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Less Shakespeare In Higher Education?

April 25, 2007

Below are some excerpts from a USA Today article lamenting the loss of Shakespeare in higher education (thanks to HNN for this tip):

– “They’re calling it ‘the unkindest cut of all.’ As Shakespeare fans prepare to celebrate the Bard’s 443rd birthday Monday, researchers for a non-profit group say fewer colleges appear to require students to study the influential author.”
– “Just 15 of 70 institutions studied require English majors to take a course on Shakespeare, says a report [a press release preview] by the American Council of Trustees and Alumni, a Washington-based group that promotes academic quality. At least six of those schools dropped or weakened requirements since 1996, when the group did a similar study.”
– “The report examines requirements of English majors at U.S. News & World Report’s top 25-ranked national universities and liberal arts colleges, schools in the Big 10 college athletic conference, and a selection of California and New York colleges, along with schools in Washington, D.C., where the Bard is being honored with public events.”
– “The study credited an institution with having a Shakespeare requirement if a majority of English majors have to take either a course on Shakespeare or two out of three single-author courses on Chaucer, Shakespeare or Milton” (italics mine).
– “Among findings:
* The Bard is required by only one Ivy League school, Harvard.
* Among top liberal arts colleges, only Middlebury, Smith and Wellesley have such a requirement.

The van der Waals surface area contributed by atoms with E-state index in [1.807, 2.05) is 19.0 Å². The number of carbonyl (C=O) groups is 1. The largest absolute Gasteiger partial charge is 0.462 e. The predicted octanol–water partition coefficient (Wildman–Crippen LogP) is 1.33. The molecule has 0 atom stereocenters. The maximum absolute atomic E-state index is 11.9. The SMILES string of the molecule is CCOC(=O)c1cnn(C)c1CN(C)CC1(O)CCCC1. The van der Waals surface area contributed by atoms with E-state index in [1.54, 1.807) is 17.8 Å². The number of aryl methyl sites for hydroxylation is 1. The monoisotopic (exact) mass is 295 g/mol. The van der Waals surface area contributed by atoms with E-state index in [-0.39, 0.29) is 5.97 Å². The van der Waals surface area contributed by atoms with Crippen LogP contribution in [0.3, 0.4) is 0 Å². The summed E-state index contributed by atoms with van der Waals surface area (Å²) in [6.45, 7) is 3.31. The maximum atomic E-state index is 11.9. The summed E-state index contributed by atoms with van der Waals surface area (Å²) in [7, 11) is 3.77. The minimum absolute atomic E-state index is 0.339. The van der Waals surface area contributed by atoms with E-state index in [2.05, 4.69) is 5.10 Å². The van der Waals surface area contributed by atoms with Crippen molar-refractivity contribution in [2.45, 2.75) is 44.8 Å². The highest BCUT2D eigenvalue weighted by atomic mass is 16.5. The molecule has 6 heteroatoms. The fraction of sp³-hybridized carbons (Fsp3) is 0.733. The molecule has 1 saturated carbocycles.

* Three Big 10 schools — public flagships in Illinois, Minnesota and Wisconsin — require Shakespeare.
* In the nation’s capital, only Catholic University and the University of the District of Columbia require Shakespeare.
– “Earning a bachelor’s degree in English without the study of Shakespeare ‘is tantamount to fraud,’ says Anne Neal, president of the group.”

Here’s more from ACTA’s actual press release:

– ” ‘The world loves Shakespeare,’ ACTA president Anne D. Neal said. ‘But American universities don’t. That’s what our study shows.’ “
– “The study, The Vanishing Shakespeare, looks at English departments at 70 universities—public and private, large and small, in all geographic regions. It finds that only 15 of them require their English majors to take a course on Shakespeare.”
– ” ‘A degree in English without Shakespeare is like an M.D. without a course in anatomy,’ the report declares. ‘It is tantamount to fraud.’ It continues: ‘A high school that hires someone with a B.A. in English should rightly assume that this individual can teach Shakespeare and other great authors. However, in a world where Shakespeare is no longer required, it’s easy to imagine a day when schoolteachers will not have read Shakespeare, and will not teach him.’ “
– “As Shakespeare requirements decline, the report finds that English majors are being offered an astonishing array of courses on popular culture, children’s literature, sociology, and politics—everything from animals and celebrities to Baywatch and bodies. These include: